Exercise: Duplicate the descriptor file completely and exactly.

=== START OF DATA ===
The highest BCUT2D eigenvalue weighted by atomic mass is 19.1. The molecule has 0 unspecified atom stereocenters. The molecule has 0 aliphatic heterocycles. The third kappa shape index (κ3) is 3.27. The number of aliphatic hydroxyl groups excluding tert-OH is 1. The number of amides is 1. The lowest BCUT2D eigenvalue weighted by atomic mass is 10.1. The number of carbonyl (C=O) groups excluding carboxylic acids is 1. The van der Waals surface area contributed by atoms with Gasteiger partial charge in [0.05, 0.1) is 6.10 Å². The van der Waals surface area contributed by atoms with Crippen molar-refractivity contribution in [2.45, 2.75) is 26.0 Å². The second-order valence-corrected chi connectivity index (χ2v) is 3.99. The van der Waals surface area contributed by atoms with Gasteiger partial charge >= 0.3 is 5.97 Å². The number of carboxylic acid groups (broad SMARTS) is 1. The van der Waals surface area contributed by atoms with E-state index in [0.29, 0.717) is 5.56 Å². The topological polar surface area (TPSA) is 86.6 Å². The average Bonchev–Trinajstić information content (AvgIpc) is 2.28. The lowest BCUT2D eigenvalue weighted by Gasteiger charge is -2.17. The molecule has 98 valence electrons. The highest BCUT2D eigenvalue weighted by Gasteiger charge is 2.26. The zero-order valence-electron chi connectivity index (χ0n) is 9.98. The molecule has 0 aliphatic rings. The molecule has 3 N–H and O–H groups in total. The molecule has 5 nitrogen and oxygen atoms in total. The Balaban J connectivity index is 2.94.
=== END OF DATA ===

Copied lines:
The highest BCUT2D eigenvalue weighted by atomic mass is 19.1. The molecule has 0 unspecified atom stereocenters. The molecule has 0 aliphatic heterocycles. The third kappa shape index (κ3) is 3.27. The number of aliphatic hydroxyl groups excluding tert-OH is 1. The number of amides is 1. The lowest BCUT2D eigenvalue weighted by atomic mass is 10.1. The number of carbonyl (C=O) groups excluding carboxylic acids is 1. The van der Waals surface area contributed by atoms with Gasteiger partial charge in [0.05, 0.1) is 6.10 Å². The van der Waals surface area contributed by atoms with Crippen molar-refractivity contribution in [2.45, 2.75) is 26.0 Å². The second-order valence-corrected chi connectivity index (χ2v) is 3.99. The van der Waals surface area contributed by atoms with Gasteiger partial charge >= 0.3 is 5.97 Å². The number of carboxylic acid groups (broad SMARTS) is 1. The van der Waals surface area contributed by atoms with E-state index in [0.29, 0.717) is 5.56 Å². The topological polar surface area (TPSA) is 86.6 Å². The average Bonchev–Trinajstić information content (AvgIpc) is 2.28. The lowest BCUT2D eigenvalue weighted by Gasteiger charge is -2.17. The molecule has 98 valence electrons. The highest BCUT2D eigenvalue weighted by Gasteiger charge is 2.26. The zero-order valence-electron chi connectivity index (χ0n) is 9.98. The molecule has 0 aliphatic rings. The molecule has 3 N–H and O–H groups in total. The molecule has 5 nitrogen and oxygen atoms in total. The Balaban J connectivity index is 2.94.